By Jennifer Kotila
DASSEL, COKATO, MN Whether it be Cub Scouts, Girl Scouts, or Boy Scouts, scouting programs provide structured learning environments for youth that build character and teach lifelong skills.
The Dassel-Cokato area has several scouting organizations, including the Dassel Cub Scout Pack 253, the Cokato Cub Scout Pack 249, Dassel-Cokato Boy Scout Troop 253, and the Dassel-Cokato Girl Scouts.
Youth can join each of the scouting organizations when they are in kindergarten or anytime thereafter.
This year, the Girls Scouts of America celebrated 100 years since the first troop was organized by Juliette Gordon Low March 12, 1912.
It declared 2012 as the Year of the Girl, a celebration of girls, recognizing their leadership potential.
The Girl Scouts made a commitment to create a coalition of like-minded organizations and individuals in support of balanced leadership in the workplace and in communities across the country.
Girls Scouts start as daisies in kindergarten and first grade, earning learning petals for various things such as respect and authority, and receiving participation patches while going on trips, learning about nature and science, and exploring the arts and their communities.
In second and third grade, Girl Scouts Brownies work together to earn Brownie awards and explore their community.
When a Girl Scout enters fourth grade, they become Girl Scout Juniors, earning badges, discovering what girl power is all about through new activities, and learning to take charge of their own plans.
Older Girl Scouts become cadettes, seniors, and ambassadors, participating in Girl Scouting in many ways.
Under the guidance of a trained adult advisor, cadettes, seniors, and ambassadors mix and match activities and resources to suit their needs, while giving back to their communities.
Throughout the years, girls have the opportunity to earn their bronze, silver, and gold awards at the respected levels by completing a service project in their community.
This year, there are a few girls from the DC area who will be working towards their gold award, which is the highest honor bestowed upon a girl scout.
Although there are different levels of Girl Scouts, girls can join at any time, according to troop leader Diana Gabrelcik.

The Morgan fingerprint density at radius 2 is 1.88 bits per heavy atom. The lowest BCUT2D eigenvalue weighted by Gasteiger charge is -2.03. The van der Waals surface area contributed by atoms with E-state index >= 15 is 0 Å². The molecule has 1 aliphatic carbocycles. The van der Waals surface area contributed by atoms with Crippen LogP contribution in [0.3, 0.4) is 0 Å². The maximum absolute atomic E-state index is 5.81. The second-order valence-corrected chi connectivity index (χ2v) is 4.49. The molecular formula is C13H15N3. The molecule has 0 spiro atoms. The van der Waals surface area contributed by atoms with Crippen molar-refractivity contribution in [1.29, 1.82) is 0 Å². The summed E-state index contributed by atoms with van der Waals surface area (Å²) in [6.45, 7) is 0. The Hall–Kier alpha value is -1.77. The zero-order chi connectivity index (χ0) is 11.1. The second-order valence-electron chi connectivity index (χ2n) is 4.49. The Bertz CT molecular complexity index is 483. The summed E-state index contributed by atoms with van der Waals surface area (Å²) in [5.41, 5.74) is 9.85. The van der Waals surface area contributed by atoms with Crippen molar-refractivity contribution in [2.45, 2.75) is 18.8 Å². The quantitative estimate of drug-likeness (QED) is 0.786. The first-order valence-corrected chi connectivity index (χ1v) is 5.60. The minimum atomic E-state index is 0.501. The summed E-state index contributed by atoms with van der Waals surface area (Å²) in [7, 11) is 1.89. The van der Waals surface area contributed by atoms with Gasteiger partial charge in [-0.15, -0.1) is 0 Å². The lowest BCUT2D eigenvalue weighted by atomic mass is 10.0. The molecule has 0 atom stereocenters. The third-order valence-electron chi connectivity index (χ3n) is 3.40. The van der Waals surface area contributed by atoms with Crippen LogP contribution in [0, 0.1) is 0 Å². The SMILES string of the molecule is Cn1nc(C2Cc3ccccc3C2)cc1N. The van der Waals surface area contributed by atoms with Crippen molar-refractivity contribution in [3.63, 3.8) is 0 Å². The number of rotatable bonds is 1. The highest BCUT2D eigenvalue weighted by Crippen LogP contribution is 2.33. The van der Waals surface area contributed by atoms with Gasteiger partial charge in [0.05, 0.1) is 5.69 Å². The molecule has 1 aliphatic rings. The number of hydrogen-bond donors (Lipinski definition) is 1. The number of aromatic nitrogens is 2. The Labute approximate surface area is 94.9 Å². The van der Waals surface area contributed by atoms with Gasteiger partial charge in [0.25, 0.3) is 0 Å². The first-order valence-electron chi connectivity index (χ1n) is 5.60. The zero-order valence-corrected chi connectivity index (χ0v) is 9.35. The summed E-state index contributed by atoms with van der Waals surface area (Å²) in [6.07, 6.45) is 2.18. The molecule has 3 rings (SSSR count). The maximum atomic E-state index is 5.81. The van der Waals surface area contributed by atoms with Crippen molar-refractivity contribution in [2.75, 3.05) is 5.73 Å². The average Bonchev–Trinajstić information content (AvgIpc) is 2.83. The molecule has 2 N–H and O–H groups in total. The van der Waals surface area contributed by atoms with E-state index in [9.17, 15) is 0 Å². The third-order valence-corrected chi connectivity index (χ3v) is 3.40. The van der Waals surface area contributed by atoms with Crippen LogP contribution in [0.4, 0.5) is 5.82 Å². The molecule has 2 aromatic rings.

A leader is typically the mother of one of the girls in a troop, and stays with that group of girls as they progress through the different level, Gabrilcek noted.
She has been leading her troop, which is now entering fifth grade, since kindergarten.
Leaders plan events and activities throughout the year based on what the troop members are interested in, Gabrilcek said.
Last year, the troop took an overnight trip to the Minnesota Zoo, where they were given a behind-the-scenes tour, in order to earn their zoo badge.
The troop also planned a party, where they invited members of other local troops to join them.
This year, it is a goal of the Girl Scouts of Minnesota and Wisconsin Lake and Pines to build up the number of girls participating in Girl Scouts in the DC area.
Registration night for DC Girl Scouts will take place Sept. 24 or 25, and will be posted in the Enterprise Dispatch.
There are two cub scout packs in the DC area, the Dassel Cub Scout Pack 253, and the Cokato Cub Scout Pack 249.
The Dassel Cub Scout Pack is sponsored by the Knights of Columbus, and meets at Gethsemene Lutheran Church in Dassel at 6:30 p.m. the fourth Monday of most months.
The pack will be recruiting and registering new members Thursday, Sept. 20 at 6:30 p.m. at Gethsemene Lutheran Church.
For more information, contact Bill Bull at (763) 231-7228 or (952) 472-3088.
The Cokato Cub Scout Pack 249 is sponsored by the Cokato American Legion Post 209, and meets at Cokato City Hall the third Tuesday of the month at 6:30 p.m.
The pack will be recruiting and registering new members tonight (Sept. 10) at 6:30 p.m. at Cokato City Hall.
For more information, contact Bull (numbers above), or Lori DeRosier at (320) 286-2226.
The Cub Scouts program is a year-round family program designed for boys in kindergarten through fifth grade.
Each Cub Scout pack is separated into smaller groups of boys called dens, which include boys that are the same age.
Throughout the year, Cub Scouts participate in different activities, such as visiting local police stations, fire departments, newspaper offices, and other places.
Cub Scouts also build Pinewood Derby cars and race them on a track.
Cub Scouts complete accomplishments and learn new skills, and are rewarded with beads or patches.
When a Cub Scout reaches sixth grade, or the age of 11, he is eligible to enter the Boy Scouts of America.
Once boys in the DC area reach Boy Scout age, they become part of Boy Scout Troop 253. However, it is not necessary to have participated in Cub Scouts to join Boy Scouts.
Troop 253 is sponsored by St. John’s Catholic Church, and meets at 7 p.m. the second Monday, and 6 p.m. the fourth Sunday of each month at St. John’s Education Center.
Boys can participate in the scout program until they are 18 years of age, and there are currently about 27 members in Troop 253.
The Boy Scouts try to camp at least once per month, and 23 participated in a summer camp this year, according to Scoutmaster Keith Dahlseng.
The group earned 135 merit badges this year, as well.
The highest honor a Boy Scout can earn is to become an Eagle Scout by completing a community service project.
This year, one Boy Scout will be working on his Eagle Scout, and three others will be preparing for their projects.
For more information, contact Dahlseng at (320) 275-9912.